Honouring Stan Carpenter...
15 hours ago
Yesterday's federal court decision upholding Optus's right to put video of sporting events on its mobiles and tablets may turn out to be a significant financial setback for the NRL.
The most immediate consequence is that the $153 million windfall the AFL received from Telstra for online rights looks like going out the window...even before the deal kicks in.
The NRL was clearly hoping to get a similar, if not greater, deal from Telstra - the game's major sponsor already - as part of the post 2012 rights package.
That must now be in doubt if not out of the question for the immediate future.
Telstra is not going to pay top dollar for internet rights when other users can effectively get the same for nothing.
The issues are complex - and centre around a clever manoeuvre by Optus to try and ensure its downloads and streaming to its clients does not breach the Copyright Act.
The federal court found in favour of Optus - but that decision will unquestionably he challenged in the high court.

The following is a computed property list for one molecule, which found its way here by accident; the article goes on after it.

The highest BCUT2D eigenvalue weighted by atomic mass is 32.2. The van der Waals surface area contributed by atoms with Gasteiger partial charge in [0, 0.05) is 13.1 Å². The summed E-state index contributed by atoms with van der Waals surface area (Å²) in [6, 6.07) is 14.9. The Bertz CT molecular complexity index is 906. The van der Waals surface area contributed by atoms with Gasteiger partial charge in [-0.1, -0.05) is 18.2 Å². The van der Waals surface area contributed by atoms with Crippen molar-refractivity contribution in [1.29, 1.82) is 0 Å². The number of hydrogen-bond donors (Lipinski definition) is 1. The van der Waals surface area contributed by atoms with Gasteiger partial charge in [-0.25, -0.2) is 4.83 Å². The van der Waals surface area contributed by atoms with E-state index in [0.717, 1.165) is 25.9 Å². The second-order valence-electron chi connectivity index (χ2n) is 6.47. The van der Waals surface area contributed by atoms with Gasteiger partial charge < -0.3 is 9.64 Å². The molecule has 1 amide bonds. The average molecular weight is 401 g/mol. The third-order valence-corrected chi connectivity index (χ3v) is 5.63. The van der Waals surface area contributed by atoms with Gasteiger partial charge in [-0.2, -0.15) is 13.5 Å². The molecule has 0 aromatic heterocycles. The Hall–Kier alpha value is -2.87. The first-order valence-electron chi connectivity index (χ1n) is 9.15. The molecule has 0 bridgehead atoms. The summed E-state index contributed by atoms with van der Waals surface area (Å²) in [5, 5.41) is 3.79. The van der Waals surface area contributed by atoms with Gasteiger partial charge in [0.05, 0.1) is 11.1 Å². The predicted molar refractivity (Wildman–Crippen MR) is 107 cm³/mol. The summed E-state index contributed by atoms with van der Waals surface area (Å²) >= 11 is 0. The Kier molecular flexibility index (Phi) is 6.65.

And that means it could drag on for a year, or more.
The AFL looks like being short around $150 million immediately - and that will be a problem as its total package has already been divvied up among players, clubs, and challenging rugby league.
The NRL will start negotiations when the Independent Commission takes control - allegedly in a couple of weeks time.
This is a serious setback for our game's hopes of securing over $1 billion.
It doesn't just devalue - or totally destroy the value - of online rights, it may have implications for other rights as well.
My view is that the capacity of the television industry to pay top dollar for sporting rights has declined since the AFL sealed their deal.
And the success of the Big Bash cricket competition just adds another competitor in a tough climate.
I am not totally pessimistic about rugby league's position - but it is not going to be a pushover getting what the game deserves, and most assuredly needs.
We have a great product, our fan base is very loyal, and the 2011 ratings were good.
But there can be no question yesterday's decision just makes the IC's task that much harder.